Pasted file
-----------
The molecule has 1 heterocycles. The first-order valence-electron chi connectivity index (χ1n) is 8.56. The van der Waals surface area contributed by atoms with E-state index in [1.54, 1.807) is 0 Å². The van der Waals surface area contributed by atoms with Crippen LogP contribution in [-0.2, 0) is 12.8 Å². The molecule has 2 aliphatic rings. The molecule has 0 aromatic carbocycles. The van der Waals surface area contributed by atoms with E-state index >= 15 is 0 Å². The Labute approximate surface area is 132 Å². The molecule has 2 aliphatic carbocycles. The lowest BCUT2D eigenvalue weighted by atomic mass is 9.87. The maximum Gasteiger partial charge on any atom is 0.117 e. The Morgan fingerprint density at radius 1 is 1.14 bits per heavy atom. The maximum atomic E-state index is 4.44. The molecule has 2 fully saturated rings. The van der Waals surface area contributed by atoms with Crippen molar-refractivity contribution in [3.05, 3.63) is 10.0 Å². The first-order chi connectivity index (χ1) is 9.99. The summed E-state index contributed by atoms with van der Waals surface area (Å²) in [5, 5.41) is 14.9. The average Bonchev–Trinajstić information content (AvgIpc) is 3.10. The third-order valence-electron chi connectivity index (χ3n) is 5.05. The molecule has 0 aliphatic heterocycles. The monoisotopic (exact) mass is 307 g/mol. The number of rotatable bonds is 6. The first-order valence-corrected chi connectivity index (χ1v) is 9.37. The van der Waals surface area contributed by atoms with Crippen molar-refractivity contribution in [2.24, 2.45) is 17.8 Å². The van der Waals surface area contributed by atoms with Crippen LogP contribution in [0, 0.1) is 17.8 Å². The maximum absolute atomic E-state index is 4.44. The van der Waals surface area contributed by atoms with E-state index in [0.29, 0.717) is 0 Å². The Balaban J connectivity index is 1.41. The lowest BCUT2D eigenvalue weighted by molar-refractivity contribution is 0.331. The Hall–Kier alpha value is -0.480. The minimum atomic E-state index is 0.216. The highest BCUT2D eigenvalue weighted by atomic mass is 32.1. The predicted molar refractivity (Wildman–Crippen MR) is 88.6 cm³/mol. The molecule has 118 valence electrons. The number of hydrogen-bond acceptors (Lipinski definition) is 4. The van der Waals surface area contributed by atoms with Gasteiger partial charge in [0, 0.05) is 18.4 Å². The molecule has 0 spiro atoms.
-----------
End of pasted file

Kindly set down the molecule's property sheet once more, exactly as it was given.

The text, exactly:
The molecule has 1 heterocycles. The first-order valence-electron chi connectivity index (χ1n) is 8.56. The van der Waals surface area contributed by atoms with E-state index in [1.54, 1.807) is 0 Å². The van der Waals surface area contributed by atoms with Crippen LogP contribution in [-0.2, 0) is 12.8 Å². The molecule has 2 aliphatic rings. The molecule has 0 aromatic carbocycles. The van der Waals surface area contributed by atoms with E-state index >= 15 is 0 Å². The Labute approximate surface area is 132 Å². The molecule has 2 aliphatic carbocycles. The lowest BCUT2D eigenvalue weighted by atomic mass is 9.87. The maximum Gasteiger partial charge on any atom is 0.117 e. The Morgan fingerprint density at radius 1 is 1.14 bits per heavy atom. The maximum atomic E-state index is 4.44. The molecule has 2 fully saturated rings. The van der Waals surface area contributed by atoms with Crippen molar-refractivity contribution in [3.05, 3.63) is 10.0 Å². The first-order chi connectivity index (χ1) is 9.99. The summed E-state index contributed by atoms with van der Waals surface area (Å²) in [5, 5.41) is 14.9. The average Bonchev–Trinajstić information content (AvgIpc) is 3.10. The third-order valence-electron chi connectivity index (χ3n) is 5.05. The molecule has 0 aliphatic heterocycles. The monoisotopic (exact) mass is 307 g/mol. The number of rotatable bonds is 6. The first-order valence-corrected chi connectivity index (χ1v) is 9.37. The van der Waals surface area contributed by atoms with Crippen molar-refractivity contribution in [2.24, 2.45) is 17.8 Å². The van der Waals surface area contributed by atoms with Crippen LogP contribution in [0, 0.1) is 17.8 Å². The maximum absolute atomic E-state index is 4.44. The van der Waals surface area contributed by atoms with E-state index in [0.29, 0.717) is 0 Å². The Balaban J connectivity index is 1.41. The lowest BCUT2D eigenvalue weighted by molar-refractivity contribution is 0.331. The Hall–Kier alpha value is -0.480. The minimum atomic E-state index is 0.216. The highest BCUT2D eigenvalue weighted by atomic mass is 32.1. The predicted molar refractivity (Wildman–Crippen MR) is 88.6 cm³/mol. The molecule has 118 valence electrons. The number of hydrogen-bond acceptors (Lipinski definition) is 4. The van der Waals surface area contributed by atoms with Gasteiger partial charge in [0, 0.05) is 18.4 Å². The molecule has 0 spiro atoms.